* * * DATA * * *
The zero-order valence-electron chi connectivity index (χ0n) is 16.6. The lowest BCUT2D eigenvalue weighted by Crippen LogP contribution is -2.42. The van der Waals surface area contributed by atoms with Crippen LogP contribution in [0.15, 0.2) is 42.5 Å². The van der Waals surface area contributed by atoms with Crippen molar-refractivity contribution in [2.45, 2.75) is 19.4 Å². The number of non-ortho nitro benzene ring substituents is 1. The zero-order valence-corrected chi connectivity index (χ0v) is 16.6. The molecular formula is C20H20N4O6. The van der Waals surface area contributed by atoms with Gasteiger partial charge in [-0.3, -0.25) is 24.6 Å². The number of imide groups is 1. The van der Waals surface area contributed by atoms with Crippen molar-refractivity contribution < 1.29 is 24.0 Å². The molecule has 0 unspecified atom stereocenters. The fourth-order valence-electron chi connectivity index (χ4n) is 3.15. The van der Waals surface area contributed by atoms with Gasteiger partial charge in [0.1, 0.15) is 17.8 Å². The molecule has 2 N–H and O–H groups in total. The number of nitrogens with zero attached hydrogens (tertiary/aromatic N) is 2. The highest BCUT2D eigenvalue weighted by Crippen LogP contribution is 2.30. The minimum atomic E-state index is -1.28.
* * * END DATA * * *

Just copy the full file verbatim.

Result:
The zero-order valence-electron chi connectivity index (χ0n) is 16.6. The lowest BCUT2D eigenvalue weighted by Crippen LogP contribution is -2.42. The van der Waals surface area contributed by atoms with Crippen LogP contribution in [0.15, 0.2) is 42.5 Å². The van der Waals surface area contributed by atoms with Crippen molar-refractivity contribution in [2.45, 2.75) is 19.4 Å². The number of non-ortho nitro benzene ring substituents is 1. The zero-order valence-corrected chi connectivity index (χ0v) is 16.6. The molecular formula is C20H20N4O6. The van der Waals surface area contributed by atoms with Gasteiger partial charge in [-0.3, -0.25) is 24.6 Å². The number of imide groups is 1. The van der Waals surface area contributed by atoms with Crippen molar-refractivity contribution < 1.29 is 24.0 Å². The molecule has 0 unspecified atom stereocenters. The fourth-order valence-electron chi connectivity index (χ4n) is 3.15. The van der Waals surface area contributed by atoms with Gasteiger partial charge in [0.1, 0.15) is 17.8 Å². The molecule has 2 N–H and O–H groups in total. The number of nitrogens with zero attached hydrogens (tertiary/aromatic N) is 2. The highest BCUT2D eigenvalue weighted by Crippen LogP contribution is 2.30. The minimum atomic E-state index is -1.28.